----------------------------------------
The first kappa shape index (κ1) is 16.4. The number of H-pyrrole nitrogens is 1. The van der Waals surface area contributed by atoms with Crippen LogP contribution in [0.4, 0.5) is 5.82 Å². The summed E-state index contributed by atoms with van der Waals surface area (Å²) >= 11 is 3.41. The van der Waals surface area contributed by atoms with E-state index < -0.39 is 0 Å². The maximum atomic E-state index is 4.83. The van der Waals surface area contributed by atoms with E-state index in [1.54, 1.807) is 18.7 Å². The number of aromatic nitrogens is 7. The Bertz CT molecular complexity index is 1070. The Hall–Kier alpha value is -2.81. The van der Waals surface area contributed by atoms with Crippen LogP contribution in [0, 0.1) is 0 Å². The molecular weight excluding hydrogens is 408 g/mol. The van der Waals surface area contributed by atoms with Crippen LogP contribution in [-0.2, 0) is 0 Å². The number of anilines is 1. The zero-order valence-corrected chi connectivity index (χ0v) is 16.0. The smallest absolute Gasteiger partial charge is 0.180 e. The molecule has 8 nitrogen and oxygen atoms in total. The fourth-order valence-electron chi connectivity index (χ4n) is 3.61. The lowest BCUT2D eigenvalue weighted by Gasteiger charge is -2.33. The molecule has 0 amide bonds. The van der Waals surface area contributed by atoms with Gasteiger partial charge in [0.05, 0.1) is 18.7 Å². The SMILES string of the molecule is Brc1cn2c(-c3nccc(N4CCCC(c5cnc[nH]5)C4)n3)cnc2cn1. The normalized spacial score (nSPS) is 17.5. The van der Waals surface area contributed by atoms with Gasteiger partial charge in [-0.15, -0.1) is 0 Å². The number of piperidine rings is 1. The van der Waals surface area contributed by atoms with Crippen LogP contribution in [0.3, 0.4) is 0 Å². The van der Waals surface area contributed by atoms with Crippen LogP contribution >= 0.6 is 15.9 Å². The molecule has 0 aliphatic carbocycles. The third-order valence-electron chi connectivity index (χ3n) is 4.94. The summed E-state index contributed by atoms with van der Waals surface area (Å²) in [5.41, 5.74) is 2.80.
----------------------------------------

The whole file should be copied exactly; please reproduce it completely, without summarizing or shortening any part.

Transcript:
The first kappa shape index (κ1) is 16.4. The number of H-pyrrole nitrogens is 1. The van der Waals surface area contributed by atoms with Crippen LogP contribution in [0.4, 0.5) is 5.82 Å². The summed E-state index contributed by atoms with van der Waals surface area (Å²) >= 11 is 3.41. The van der Waals surface area contributed by atoms with E-state index < -0.39 is 0 Å². The maximum atomic E-state index is 4.83. The van der Waals surface area contributed by atoms with E-state index in [1.54, 1.807) is 18.7 Å². The number of aromatic nitrogens is 7. The Bertz CT molecular complexity index is 1070. The Hall–Kier alpha value is -2.81. The van der Waals surface area contributed by atoms with Crippen LogP contribution in [0, 0.1) is 0 Å². The molecular weight excluding hydrogens is 408 g/mol. The van der Waals surface area contributed by atoms with Crippen LogP contribution in [-0.2, 0) is 0 Å². The number of anilines is 1. The zero-order valence-corrected chi connectivity index (χ0v) is 16.0. The smallest absolute Gasteiger partial charge is 0.180 e. The molecule has 8 nitrogen and oxygen atoms in total. The fourth-order valence-electron chi connectivity index (χ4n) is 3.61. The lowest BCUT2D eigenvalue weighted by Gasteiger charge is -2.33. The molecule has 0 amide bonds. The van der Waals surface area contributed by atoms with Gasteiger partial charge in [0.05, 0.1) is 18.7 Å². The SMILES string of the molecule is Brc1cn2c(-c3nccc(N4CCCC(c5cnc[nH]5)C4)n3)cnc2cn1. The normalized spacial score (nSPS) is 17.5. The van der Waals surface area contributed by atoms with Gasteiger partial charge in [-0.15, -0.1) is 0 Å². The number of piperidine rings is 1. The van der Waals surface area contributed by atoms with Crippen LogP contribution in [0.3, 0.4) is 0 Å². The van der Waals surface area contributed by atoms with Crippen LogP contribution >= 0.6 is 15.9 Å². The molecule has 0 aliphatic carbocycles. The third-order valence-electron chi connectivity index (χ3n) is 4.94. The summed E-state index contributed by atoms with van der Waals surface area (Å²) in [5.41, 5.74) is 2.80.